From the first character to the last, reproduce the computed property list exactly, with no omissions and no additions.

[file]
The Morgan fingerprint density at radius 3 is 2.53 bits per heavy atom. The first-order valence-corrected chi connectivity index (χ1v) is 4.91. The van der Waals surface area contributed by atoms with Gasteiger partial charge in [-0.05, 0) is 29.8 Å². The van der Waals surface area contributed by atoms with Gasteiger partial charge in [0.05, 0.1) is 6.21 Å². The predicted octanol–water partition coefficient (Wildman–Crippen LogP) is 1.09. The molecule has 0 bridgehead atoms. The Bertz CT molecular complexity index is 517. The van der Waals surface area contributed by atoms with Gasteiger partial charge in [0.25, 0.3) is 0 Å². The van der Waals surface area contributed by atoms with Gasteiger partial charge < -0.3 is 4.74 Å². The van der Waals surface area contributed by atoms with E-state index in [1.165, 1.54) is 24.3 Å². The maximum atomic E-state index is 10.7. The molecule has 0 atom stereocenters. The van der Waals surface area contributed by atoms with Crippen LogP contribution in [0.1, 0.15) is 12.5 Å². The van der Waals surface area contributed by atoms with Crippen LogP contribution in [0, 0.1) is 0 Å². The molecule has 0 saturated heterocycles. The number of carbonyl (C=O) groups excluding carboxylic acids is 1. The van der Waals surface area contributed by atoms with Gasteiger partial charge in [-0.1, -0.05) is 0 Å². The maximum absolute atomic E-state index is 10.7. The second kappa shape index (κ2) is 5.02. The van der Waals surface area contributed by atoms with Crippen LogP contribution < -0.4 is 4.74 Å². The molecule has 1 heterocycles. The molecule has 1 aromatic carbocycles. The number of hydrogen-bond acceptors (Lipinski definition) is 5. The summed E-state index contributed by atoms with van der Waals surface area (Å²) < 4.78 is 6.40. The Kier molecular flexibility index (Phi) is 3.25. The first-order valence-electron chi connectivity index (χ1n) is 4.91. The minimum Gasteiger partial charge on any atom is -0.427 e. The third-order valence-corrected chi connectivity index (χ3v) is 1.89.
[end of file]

The Morgan fingerprint density at radius 3 is 2.53 bits per heavy atom. The first-order valence-corrected chi connectivity index (χ1v) is 4.91. The van der Waals surface area contributed by atoms with Gasteiger partial charge in [-0.05, 0) is 29.8 Å². The van der Waals surface area contributed by atoms with Gasteiger partial charge in [0.05, 0.1) is 6.21 Å². The predicted octanol–water partition coefficient (Wildman–Crippen LogP) is 1.09. The molecule has 0 bridgehead atoms. The Bertz CT molecular complexity index is 517. The van der Waals surface area contributed by atoms with Gasteiger partial charge in [0.25, 0.3) is 0 Å². The van der Waals surface area contributed by atoms with Gasteiger partial charge < -0.3 is 4.74 Å². The van der Waals surface area contributed by atoms with E-state index in [1.165, 1.54) is 24.3 Å². The maximum atomic E-state index is 10.7. The molecule has 0 atom stereocenters. The van der Waals surface area contributed by atoms with Crippen LogP contribution in [0.1, 0.15) is 12.5 Å². The van der Waals surface area contributed by atoms with Crippen LogP contribution in [0, 0.1) is 0 Å². The molecule has 0 saturated heterocycles. The number of carbonyl (C=O) groups excluding carboxylic acids is 1. The van der Waals surface area contributed by atoms with Gasteiger partial charge in [-0.1, -0.05) is 0 Å². The maximum absolute atomic E-state index is 10.7. The second kappa shape index (κ2) is 5.02. The van der Waals surface area contributed by atoms with Crippen LogP contribution < -0.4 is 4.74 Å². The molecule has 1 heterocycles. The molecule has 1 aromatic carbocycles. The number of hydrogen-bond acceptors (Lipinski definition) is 5. The summed E-state index contributed by atoms with van der Waals surface area (Å²) < 4.78 is 6.40. The Kier molecular flexibility index (Phi) is 3.25. The first-order valence-electron chi connectivity index (χ1n) is 4.91. The minimum Gasteiger partial charge on any atom is -0.427 e. The third-order valence-corrected chi connectivity index (χ3v) is 1.89.